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The Times, 25 September 2015
Nothing could ruffle this music's Mozartian spirit or smudge the chiselled contrasts between muscular shout and pianissimo sigh... The kind of concert that thrills the ears and nourishes the soul.
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Seen and Heard International, 25 September 2015
[Imogen Cooper's] playing in the first movement had an attractive crispness of execution, with elegant phrasing and piquant rhythms: every phrase came to life vividly.
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Bachtrack, 25 September 2015
The LSO players luxuriated in Brahms’ rich string writing, and Haitink drew a wonderful balance between the sections. Leader Roman Simovic’s solo was particularly captivating.
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Sunday 20 September 2015

Beethoven/Mahler – Haitink/Perahia/Richter

The Arts Desk, 21 September 2015
Last night's perfectly-judged, superbly communicated performance of Mahler's Fourth Symphony served as a reminder that the passion, experience and astonishing musicality of 86-year-old conductor Bernard Haitink are things to be cherished and never taken for granted.
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Bachtrack, 21 September 2015
[Haitink] presided over a performance of Mahler’s Fourth Symphony with the London Symphony Orchestra which was Just So' – everything in its place, every element in perfect proportion to each other.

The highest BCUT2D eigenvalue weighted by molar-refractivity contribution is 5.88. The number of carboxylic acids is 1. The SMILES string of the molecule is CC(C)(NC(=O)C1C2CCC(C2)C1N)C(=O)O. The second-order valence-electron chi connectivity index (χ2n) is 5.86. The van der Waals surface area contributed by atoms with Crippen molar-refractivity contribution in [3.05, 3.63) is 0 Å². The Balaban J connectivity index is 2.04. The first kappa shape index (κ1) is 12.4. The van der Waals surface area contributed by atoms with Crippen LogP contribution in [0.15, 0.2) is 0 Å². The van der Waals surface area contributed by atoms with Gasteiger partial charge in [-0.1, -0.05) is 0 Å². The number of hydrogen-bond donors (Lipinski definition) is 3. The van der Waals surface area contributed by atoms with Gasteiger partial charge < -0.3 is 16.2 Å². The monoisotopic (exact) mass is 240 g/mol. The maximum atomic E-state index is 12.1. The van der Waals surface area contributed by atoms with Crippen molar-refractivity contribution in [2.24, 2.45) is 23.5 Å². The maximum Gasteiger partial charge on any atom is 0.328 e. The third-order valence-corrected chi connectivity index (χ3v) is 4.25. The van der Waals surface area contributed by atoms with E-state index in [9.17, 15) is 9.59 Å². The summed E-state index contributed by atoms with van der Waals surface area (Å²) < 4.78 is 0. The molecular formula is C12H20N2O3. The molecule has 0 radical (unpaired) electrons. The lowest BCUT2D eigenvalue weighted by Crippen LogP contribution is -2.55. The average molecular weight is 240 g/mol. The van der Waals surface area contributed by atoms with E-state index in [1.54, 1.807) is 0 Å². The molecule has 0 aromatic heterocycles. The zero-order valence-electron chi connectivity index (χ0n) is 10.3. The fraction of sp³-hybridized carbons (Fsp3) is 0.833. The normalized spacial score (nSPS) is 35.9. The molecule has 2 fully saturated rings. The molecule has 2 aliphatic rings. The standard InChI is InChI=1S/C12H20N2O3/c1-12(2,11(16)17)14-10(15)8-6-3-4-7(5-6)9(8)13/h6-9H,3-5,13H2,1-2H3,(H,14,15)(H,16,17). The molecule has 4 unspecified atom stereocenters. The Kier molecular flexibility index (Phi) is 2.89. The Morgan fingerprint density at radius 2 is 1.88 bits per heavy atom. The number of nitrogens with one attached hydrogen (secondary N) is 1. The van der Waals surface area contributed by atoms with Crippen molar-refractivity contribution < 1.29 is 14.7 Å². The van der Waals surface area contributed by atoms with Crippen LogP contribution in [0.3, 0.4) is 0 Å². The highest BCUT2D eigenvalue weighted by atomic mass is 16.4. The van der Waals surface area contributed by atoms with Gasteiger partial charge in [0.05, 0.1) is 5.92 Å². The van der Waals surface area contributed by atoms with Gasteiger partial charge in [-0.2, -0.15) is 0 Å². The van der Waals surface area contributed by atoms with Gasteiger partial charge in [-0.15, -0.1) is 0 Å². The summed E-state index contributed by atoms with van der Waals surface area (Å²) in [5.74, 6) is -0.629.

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The Financial Times, 21 September 2015
The performances were a model of the restraint and wisdom that has always marked Haitink’s musicianship.
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Seen and Heard International, 22 September 2015
The young German soprano Anna Lucia Richter was the undoubted success of this performance and matched Mahler’s requirements perfectly as well as having the volume to dominate the orchestra.
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The Independent, 22 September 2015
Every Beethoven performance by Murray Perahia is an event... [He] reasserted dominance by the sheer beauty and authority of his playing, with the orchestra encasing the piano as though it were a rare jewel.
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The Times, 22 September 2015
Perahia still makes a sound unlike any other player: crisp, sparkling, brilliantly sprung, beautiful.
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Tuesday 15 September 2015

Season opener: Mozart/Bruckner – Haitink/Perahia

The Guardian, 16 September 2015
It seems pointless to pick out highlights from a performance of such natural authority, which over its vast span never once turned aside from its path of intricate organic development and sense of direction.
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The Telegraph, 16 September 2015
[Haitink's] grasp of [the Seventh Symphony's] spans was sure and the start sounded wonderfully spacious... he was at his most animated in the finale, where the orchestra scaled its granite-like edifices thrillingly.
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Classical Source, 16 September 2015
The succinct finale, the lightest of the four movements, even displaying shafts of wit, again benefitted from Haitink’s ability to hang things together, and when he wanted something sonorous and momentous, he got it.
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Phil Cobb and Gerry Ruddock taking a bow